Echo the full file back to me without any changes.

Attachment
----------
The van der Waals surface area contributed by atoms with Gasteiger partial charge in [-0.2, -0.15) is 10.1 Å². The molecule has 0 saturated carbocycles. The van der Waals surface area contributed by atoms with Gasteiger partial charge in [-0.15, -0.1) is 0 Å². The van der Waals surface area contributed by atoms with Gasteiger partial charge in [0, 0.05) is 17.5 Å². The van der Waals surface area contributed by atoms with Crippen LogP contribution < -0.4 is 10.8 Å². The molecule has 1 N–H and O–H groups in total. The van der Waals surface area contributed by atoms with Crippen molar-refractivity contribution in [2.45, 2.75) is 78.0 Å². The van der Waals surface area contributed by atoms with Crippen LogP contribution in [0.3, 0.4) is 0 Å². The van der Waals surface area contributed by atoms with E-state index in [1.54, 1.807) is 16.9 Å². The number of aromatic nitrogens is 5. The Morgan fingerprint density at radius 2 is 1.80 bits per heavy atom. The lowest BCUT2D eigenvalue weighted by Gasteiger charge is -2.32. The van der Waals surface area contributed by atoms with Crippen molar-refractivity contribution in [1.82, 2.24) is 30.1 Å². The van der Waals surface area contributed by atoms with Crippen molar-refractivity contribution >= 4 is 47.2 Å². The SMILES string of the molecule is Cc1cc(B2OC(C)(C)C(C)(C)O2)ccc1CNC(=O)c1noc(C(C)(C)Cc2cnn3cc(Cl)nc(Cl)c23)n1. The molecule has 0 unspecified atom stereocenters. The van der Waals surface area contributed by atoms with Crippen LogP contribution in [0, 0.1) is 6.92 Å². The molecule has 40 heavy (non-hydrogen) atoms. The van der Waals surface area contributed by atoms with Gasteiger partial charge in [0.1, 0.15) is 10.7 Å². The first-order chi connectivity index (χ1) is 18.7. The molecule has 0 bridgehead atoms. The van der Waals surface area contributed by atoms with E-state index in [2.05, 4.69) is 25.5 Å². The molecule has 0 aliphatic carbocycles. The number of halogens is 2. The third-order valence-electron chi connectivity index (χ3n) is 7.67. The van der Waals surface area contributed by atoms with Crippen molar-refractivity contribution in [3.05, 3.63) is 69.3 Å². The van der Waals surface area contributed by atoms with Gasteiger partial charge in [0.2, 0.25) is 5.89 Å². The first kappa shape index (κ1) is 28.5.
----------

The van der Waals surface area contributed by atoms with Gasteiger partial charge in [-0.2, -0.15) is 10.1 Å². The molecule has 0 saturated carbocycles. The van der Waals surface area contributed by atoms with Gasteiger partial charge in [-0.15, -0.1) is 0 Å². The van der Waals surface area contributed by atoms with Gasteiger partial charge in [0, 0.05) is 17.5 Å². The van der Waals surface area contributed by atoms with Crippen LogP contribution < -0.4 is 10.8 Å². The molecule has 1 N–H and O–H groups in total. The van der Waals surface area contributed by atoms with Crippen molar-refractivity contribution in [2.45, 2.75) is 78.0 Å². The van der Waals surface area contributed by atoms with Crippen LogP contribution in [0.3, 0.4) is 0 Å². The van der Waals surface area contributed by atoms with E-state index in [1.54, 1.807) is 16.9 Å². The number of aromatic nitrogens is 5. The Morgan fingerprint density at radius 2 is 1.80 bits per heavy atom. The lowest BCUT2D eigenvalue weighted by Gasteiger charge is -2.32. The van der Waals surface area contributed by atoms with Crippen molar-refractivity contribution in [1.82, 2.24) is 30.1 Å². The van der Waals surface area contributed by atoms with Crippen molar-refractivity contribution >= 4 is 47.2 Å². The SMILES string of the molecule is Cc1cc(B2OC(C)(C)C(C)(C)O2)ccc1CNC(=O)c1noc(C(C)(C)Cc2cnn3cc(Cl)nc(Cl)c23)n1. The molecule has 0 unspecified atom stereocenters. The van der Waals surface area contributed by atoms with Crippen LogP contribution in [0, 0.1) is 6.92 Å². The molecule has 40 heavy (non-hydrogen) atoms. The van der Waals surface area contributed by atoms with Gasteiger partial charge in [0.1, 0.15) is 10.7 Å². The first-order chi connectivity index (χ1) is 18.7. The molecule has 0 bridgehead atoms. The van der Waals surface area contributed by atoms with E-state index in [2.05, 4.69) is 25.5 Å². The molecule has 0 aliphatic carbocycles. The number of halogens is 2. The third-order valence-electron chi connectivity index (χ3n) is 7.67. The van der Waals surface area contributed by atoms with Crippen molar-refractivity contribution in [3.05, 3.63) is 69.3 Å². The van der Waals surface area contributed by atoms with Gasteiger partial charge in [0.2, 0.25) is 5.89 Å². The first kappa shape index (κ1) is 28.5.